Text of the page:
Quantum Sensor Developed by LSU Researcher Breaks New Limits

Ver Greeneyes
Ver Greeneyes
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Topic 194839

Article (which makes some exciting predictions but explains very little), and the paper itself, which is on the technical side but interesting. At this point the work is still mostly theoretical, but it'll be interesting to see if they can develop and apply actual sensors based on the proposed scheme :)

ML1
ML1
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Quantum Sensor Developed by LSU Researcher Breaks New Limits

A quick skim-and-guess is:

Super-resolution by utilising all the data from a group of entangled photons.

Heisenberg remains as uncertain as ever. You can perhaps narrow the uncertainty by adding up multiple guesses!

Keep searchin',
Martin

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tullio
tullio
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I started cooperating with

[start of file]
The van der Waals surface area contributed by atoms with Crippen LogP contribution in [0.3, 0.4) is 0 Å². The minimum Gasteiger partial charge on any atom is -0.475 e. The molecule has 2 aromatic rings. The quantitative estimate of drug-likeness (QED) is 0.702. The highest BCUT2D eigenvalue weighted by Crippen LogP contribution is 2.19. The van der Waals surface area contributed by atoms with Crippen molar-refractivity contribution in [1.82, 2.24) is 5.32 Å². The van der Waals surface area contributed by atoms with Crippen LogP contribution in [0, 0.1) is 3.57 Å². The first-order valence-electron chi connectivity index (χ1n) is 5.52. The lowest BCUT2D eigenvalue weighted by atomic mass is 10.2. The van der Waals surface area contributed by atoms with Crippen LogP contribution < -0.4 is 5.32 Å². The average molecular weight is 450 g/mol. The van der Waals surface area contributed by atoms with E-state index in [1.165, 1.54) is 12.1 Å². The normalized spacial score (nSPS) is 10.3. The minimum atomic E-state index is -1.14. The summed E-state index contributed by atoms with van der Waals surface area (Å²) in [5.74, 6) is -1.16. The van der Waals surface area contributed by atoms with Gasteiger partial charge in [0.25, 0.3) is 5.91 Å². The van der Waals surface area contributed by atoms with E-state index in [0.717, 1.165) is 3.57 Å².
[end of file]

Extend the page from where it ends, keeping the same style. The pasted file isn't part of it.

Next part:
I started cooperating with the QuantumFIRE project, which sponsors the idea of pilot waves of Louis de Broglie and David Bohm, always rejected by the followers of the Copenaghen interpretation of quantum mechanics. The project is originating from the Cavendish Laboratory of Cambridge University and aims to check the prediction of pilot wave theory with the structure of the Cosmic Microwave Background. Good luck to them.
Tullio

Chipper Q
Chipper Q
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RE: A quick skim-and-guess

Message 97511 in response to message 97509

Quote:

A quick skim-and-guess is:

Super-resolution by utilising all the data from a group of entangled photons.

Heisenberg remains as uncertain as ever. You can perhaps narrow the uncertainty by adding up multiple guesses!


Good guess for a quick skim, but cooler than that (literally, a 'few tens of nanoKelvin') – over a hundred entangled atoms, all in the same quantum state, in the form of a Bose-Einstein condensate (BEC). And non-linear optical media (where the index of refraction changes for different frequencies), and an 'optical parametric oscillator', and a one-dimensional optical lattice, and ... I would never have guessed and don't understand it all yet ...

Check out this article from the IOP back in '08: Prototype gravitational wave detector uses squeezed light

More recently (like now), see this one: Spin-squeezed atoms boost interferometry

And if you're feeling brave, see Squeezing and Quantum Entanglement in cold atomic systems.

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